spaceSpace and Physics

We Finally Know What That Glistening "Gel-Like" Substance Is On The Far Side Of The Moon


Katy Evans

Katy is Managing Editor at IFLScience where she oversees editorial content from News articles to Features, and even occasionally writes some.

Managing Editor


The "gel-like" substance spotted in a crater with a noticeably different color and texture to the surrounding soil has been identified. CNSA/CLEP

You may remember way back at the start of January 2019 (yes, a lifetime ago), the historic landing of China’s Chang’e-4 mission that deposited its Yutu-2 rover on the far side of the Moon. Since then it has sent us back spectacular views from the lesser-known side of our satellite. Six months into its pottering across the lunar surface, however, it came across something curious in a crater: what appeared to be a “gel-like substance” with a “mysterious luster”.

Well, now we know what it is. If you had aliens on your 2020 bingo card, we’re sorry to disappoint. It turns out it’s… rocks. Cool, green, glassy melted rocks, but still rocks.


In a new paper published in Earth and Planetary Sciences Letters, Chinese scientists have confirmed what many lunar researchers suspected: the substance spotted that appeared so different to the surrounding soil was a “dark greenish and glistening impact melt breccia.”

A breccia is a rock made up of fragments from different types of rock cemented together by a finer material, in this case lunar regolith and melted rock in the form of a shiny, dark green, glassy mass, measuring 52 by 16 centimeters (20 by 6 inches). Impact melt breccias, as they sound, are the result of an object – a meteorite for example – impacting on a rocky surface with such force and heat that it melts the rocks, incorporating this melt into the breccia.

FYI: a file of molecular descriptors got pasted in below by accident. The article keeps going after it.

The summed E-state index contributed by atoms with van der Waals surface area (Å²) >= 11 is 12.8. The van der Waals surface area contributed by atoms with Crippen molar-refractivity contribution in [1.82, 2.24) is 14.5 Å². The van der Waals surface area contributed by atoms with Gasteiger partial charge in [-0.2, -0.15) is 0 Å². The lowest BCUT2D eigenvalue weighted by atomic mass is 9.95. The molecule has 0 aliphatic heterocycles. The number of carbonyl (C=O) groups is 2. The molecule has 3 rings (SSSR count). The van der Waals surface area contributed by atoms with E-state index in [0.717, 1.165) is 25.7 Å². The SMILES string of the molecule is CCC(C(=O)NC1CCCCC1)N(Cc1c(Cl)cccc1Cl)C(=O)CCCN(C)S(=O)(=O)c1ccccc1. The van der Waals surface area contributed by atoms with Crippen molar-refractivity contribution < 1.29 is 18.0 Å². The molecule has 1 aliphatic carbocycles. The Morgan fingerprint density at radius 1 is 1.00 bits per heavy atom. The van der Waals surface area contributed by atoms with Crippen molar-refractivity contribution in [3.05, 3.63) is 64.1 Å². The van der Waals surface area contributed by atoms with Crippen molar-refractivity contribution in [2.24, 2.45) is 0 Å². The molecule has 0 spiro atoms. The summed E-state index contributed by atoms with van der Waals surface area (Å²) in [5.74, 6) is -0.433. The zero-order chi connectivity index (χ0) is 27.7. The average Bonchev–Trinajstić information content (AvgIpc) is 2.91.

The substance was first noticed in July 2019 by a mission member surveying a panoramic image of the crater the rover had just been exploring. The substance was a noticeably different texture and color to the surrounding regolith (the layer of loose soil, dust, and gravel that covers the solid bedrock) and warranted a closer look.

The 2-meter crater where Yutu-2 found the mysterious material. The green and red shapes are aspects of the Visible and Near-Infrared Spectrometer. CNSA/CLEP

Unfortunately, the crater it was spotted in was too deep for Yutu-2, so it scanned the crater with its Visible and Near-Infrared Spectrometer (VNIS), and both its panoramic camera and hazard avoidance cameras.


The researchers analyzed these images, including the light reflecting off the substance, to determine its chemical composition, as well as that of the surrounding regolith. According to the study, the material resembles two lunar samples, 15466 and 70019, that were brought back by the Apollo missions and later confirmed as impact melt breccia.  

The researchers conclude the breccia was most likely caused by a meteorite impact, though it's unclear if this actually happened in the crater it was found in. This crater measures 2 meters (6.5 meters) across, and the researchers calculated that the estimated size of an impact object that would create a crater this size as just 2 centimeters, not big enough to create a breccia that measures over 50 centimeters. It's more likely it was formed elsewhere and blasted into this crater in a cosmic hole-in-one.

While the researchers note it's difficult to confirm the analysis without actual samples to analyze, Yutu-2 has already spotted another crater with a similar-looking shiny, reflective substance inside that has been identified for exploration, so hopefully, more details will be forthcoming. 


spaceSpace and Physics